Something moved in silence comprises fourteen diptychs, each consisting of a small photo-booth portrait paired with a fragment of lace or fabric. The diptychs are named individually, but are to be read in a consecutive manner, as a kind of extended title or short statement by a narrator.
Something moved in silence.
Behind the curtain, sitting for the imposture,
That was when I looked the other way.
It’s never been quite the same since.
Flashes of light and memory, chemicals and wires.
It could have been me, but it never is anymore.
There was nothing I could do,
My likeness was fading and only traces remained.
The corner of the eye could give me away.
The blank stare behind it all,
I left it in a body of mine.
My photograph is no longer me, I’m one of them.
A different face, but the words never change:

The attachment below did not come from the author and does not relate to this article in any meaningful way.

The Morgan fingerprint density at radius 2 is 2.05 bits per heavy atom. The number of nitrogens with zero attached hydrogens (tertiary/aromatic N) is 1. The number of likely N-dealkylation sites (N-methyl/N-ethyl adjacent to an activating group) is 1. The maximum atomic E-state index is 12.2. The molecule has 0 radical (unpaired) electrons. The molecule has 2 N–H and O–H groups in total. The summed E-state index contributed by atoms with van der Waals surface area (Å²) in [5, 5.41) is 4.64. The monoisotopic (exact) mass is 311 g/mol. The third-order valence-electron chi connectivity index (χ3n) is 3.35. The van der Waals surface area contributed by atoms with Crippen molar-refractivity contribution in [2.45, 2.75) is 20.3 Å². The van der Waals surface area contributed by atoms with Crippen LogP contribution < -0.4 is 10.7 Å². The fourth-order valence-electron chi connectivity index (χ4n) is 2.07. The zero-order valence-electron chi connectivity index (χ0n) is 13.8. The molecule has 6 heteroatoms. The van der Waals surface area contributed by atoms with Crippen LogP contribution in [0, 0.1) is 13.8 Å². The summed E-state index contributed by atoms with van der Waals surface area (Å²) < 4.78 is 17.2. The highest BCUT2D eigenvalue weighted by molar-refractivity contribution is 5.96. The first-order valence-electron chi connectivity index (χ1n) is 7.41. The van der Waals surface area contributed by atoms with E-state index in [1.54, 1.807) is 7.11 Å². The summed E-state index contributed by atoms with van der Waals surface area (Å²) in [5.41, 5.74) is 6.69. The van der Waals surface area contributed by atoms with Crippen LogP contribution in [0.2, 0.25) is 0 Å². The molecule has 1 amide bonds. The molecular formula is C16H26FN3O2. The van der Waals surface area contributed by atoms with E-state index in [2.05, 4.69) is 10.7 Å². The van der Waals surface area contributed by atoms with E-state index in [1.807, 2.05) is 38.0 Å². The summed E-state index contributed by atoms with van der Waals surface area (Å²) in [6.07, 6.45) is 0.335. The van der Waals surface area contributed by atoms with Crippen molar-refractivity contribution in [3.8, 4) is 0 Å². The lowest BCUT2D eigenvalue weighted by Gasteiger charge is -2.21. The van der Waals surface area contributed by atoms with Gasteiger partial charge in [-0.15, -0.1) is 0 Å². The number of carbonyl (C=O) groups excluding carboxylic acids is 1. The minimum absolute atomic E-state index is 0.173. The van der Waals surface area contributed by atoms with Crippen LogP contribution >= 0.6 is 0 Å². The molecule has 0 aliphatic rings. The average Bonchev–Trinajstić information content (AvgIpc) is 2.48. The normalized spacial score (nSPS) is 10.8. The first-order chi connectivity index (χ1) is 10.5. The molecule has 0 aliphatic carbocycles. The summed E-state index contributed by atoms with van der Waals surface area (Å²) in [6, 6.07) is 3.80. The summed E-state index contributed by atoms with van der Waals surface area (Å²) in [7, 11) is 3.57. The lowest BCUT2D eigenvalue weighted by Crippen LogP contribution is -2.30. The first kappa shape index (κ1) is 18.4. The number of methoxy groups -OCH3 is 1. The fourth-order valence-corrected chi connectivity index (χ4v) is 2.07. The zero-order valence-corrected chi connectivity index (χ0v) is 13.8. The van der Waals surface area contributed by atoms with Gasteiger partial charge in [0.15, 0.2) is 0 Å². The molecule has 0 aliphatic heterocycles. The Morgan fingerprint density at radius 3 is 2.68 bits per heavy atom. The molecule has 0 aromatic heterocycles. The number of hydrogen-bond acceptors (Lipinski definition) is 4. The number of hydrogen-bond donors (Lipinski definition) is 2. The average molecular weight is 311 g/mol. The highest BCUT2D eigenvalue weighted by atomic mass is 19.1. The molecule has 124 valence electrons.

I die, you die.
(full statement below)
This work is meant to evoke several different narratives at the same time, with each story-line having been loosely inspired by a group of interlinked concepts.
These concepts include vision and recognition; Delusional Misidentification Syndromes such as Mirrored-self misidentification where a person believes that their reflection is another person and Reverse Capgras syndrome where a person believes that they have been transformed into or replaced by someone else; the Fregoli delusion, or belief that one or more familiar persons repeatedly change their appearances; Depersonalization-derealization disorder, involving the feelings of being unreal, or seeing oneself or others as unfamiliar, artificial or mechanical; evidence and mementoes; splitting and doubling; and Optography, the recording of an image on the retina of the eye, along with the mistaken belief that the face of a killer could be imprinted upon the eyes of a murder victim at the time of their death.